10 essential tips to improve your CG layout work
Create more coherent, compelling compositions for 3D animations, storyboards and animatics with Sony Pictures Imageworks’ senior layout artist Arem Kim’s 10 essential tips for composing better CG layouts.
Layout is the first step in the production pipeline, where you decide what will be shown on the screen.
If done well, the audience will not notice the camera’s presence. However, when done poorly, the viewers will be distracted without knowing why. Bad camera planning distracts attention from the story.
In this article, we will run through some rules for creating better camera layouts. The early tips introduce fundamental concepts, and are common to storyboarding, creating animatics and live-action film editing, while the later tips are more specific to layout work for 3D animation.
1. Use camera height to convey the power of a character
When the camera’s point of view is above eye height, looking down, the viewer feels dominant over the subject. When we use a high camera angle on a character, he or she looks powerless or less important.
A low-angle shot, beneath eye level, makes a character look dominant and menacing. Cutting between low and high angles can help to describe the power relationship between two characters.
2. Use camera alignment to control how viewers relate to a character
A POV shot is subjective. When the camera is placed on-axis with the character, the viewer will treat it as a first-person point of view. In a conversation scene, cutting between POV shots can enhance the emotional connection between two characters or the intensity of the conversation.
A profile shot is objective. When the camera is placed perpendicular to the characters, the viewer will treat it as a third-person point of view: not directly engaged in the conversation, but viewing it from a distance.
Using both types of shot together makes it possible to play with visual intensity as a conversation progress.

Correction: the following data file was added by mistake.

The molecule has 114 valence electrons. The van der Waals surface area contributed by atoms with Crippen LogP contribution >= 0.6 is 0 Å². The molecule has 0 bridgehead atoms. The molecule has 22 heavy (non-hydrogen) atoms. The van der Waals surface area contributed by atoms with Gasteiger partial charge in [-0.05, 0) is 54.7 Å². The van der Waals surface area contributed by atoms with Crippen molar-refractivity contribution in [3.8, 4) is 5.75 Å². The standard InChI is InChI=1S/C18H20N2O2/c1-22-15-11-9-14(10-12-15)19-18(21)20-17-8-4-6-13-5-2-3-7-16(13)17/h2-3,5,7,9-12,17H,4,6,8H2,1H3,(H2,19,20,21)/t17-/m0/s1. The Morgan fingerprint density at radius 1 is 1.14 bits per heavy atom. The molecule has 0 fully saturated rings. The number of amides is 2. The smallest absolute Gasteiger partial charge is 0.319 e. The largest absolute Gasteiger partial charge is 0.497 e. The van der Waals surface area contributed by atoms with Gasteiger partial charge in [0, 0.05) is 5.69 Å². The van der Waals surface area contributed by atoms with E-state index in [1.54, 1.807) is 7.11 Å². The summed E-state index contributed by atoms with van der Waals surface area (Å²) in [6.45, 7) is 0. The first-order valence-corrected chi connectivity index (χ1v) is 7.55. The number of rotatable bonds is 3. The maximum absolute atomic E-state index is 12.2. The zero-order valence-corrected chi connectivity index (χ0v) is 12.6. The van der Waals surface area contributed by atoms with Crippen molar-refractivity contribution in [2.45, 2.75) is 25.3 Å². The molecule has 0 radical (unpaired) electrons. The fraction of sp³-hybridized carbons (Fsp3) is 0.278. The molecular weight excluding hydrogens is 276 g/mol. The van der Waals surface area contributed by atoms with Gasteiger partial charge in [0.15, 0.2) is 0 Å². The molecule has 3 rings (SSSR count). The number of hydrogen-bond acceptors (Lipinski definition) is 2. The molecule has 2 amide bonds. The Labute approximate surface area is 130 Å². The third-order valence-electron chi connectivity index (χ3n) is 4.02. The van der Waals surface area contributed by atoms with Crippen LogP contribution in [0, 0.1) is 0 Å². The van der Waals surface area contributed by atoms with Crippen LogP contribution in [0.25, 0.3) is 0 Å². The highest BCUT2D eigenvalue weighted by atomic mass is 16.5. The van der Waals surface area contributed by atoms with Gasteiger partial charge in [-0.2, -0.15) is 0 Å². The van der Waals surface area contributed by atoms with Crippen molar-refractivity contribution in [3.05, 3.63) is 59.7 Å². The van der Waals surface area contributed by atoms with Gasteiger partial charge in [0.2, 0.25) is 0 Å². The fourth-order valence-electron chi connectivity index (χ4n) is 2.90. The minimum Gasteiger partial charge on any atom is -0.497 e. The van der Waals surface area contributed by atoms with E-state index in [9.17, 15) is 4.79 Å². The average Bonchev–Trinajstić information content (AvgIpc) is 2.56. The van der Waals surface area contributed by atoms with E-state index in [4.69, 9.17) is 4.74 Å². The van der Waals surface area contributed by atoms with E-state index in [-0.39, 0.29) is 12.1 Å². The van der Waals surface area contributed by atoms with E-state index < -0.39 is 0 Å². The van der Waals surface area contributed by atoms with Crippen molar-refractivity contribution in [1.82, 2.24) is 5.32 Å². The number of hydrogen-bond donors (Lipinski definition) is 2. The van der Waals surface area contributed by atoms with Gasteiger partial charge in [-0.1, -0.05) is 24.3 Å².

3. Use long lenses to bring characters together
The camera lens you choose determines the viewer’s perception of space. A wide lens (one with a focal length under 35mm) compresses space; a long lens (one with a focal length over 70mm) expands it.
This determines the viewer’s perception of the relationship between a character and their environment. In the images above, the characters are positioned identically with the scene, but when shot with a long lens – in this case, a 150mm lens – the robot looks like it is standing just behind the boy.
Another notable difference is the depth of field. A wide lens has a shallow focus compared to a long lens, which can be used effectively when it is important to separate the character from the background.
4. Dos and don’ts for framing characters
Leave some space above a character’s head when framing a shot. Conventionally, you should leave the least amount of space above the head necessary for the character not to look crammed against the top of the frame. The more headroom you have, the smaller the character will look. Once the head is touching the top of the frame, it is better to go tighter on the character’s face. Cutting off the forehead looks normal.
If a character is looking to the side, they need space in front of them to accommodate their gaze. The more in profile they are, the more ‘nose room’ is needed. This is also called ‘lead room’ or ‘looking room’.
When framing a close-up, it is better not to situate the edge of the frame through the character’s neck: the resulting image can be perceived as a decapitated head.
A similar uncomfortable illusion happens when an edge of the frame passes through one or more of the characters’ joints: knees, elbows, ankles and so on. It feels like the person is missing something from their body. To avoid the problem, either go wider with the camera or crop in tighter.
5. Follow the 180-degree rule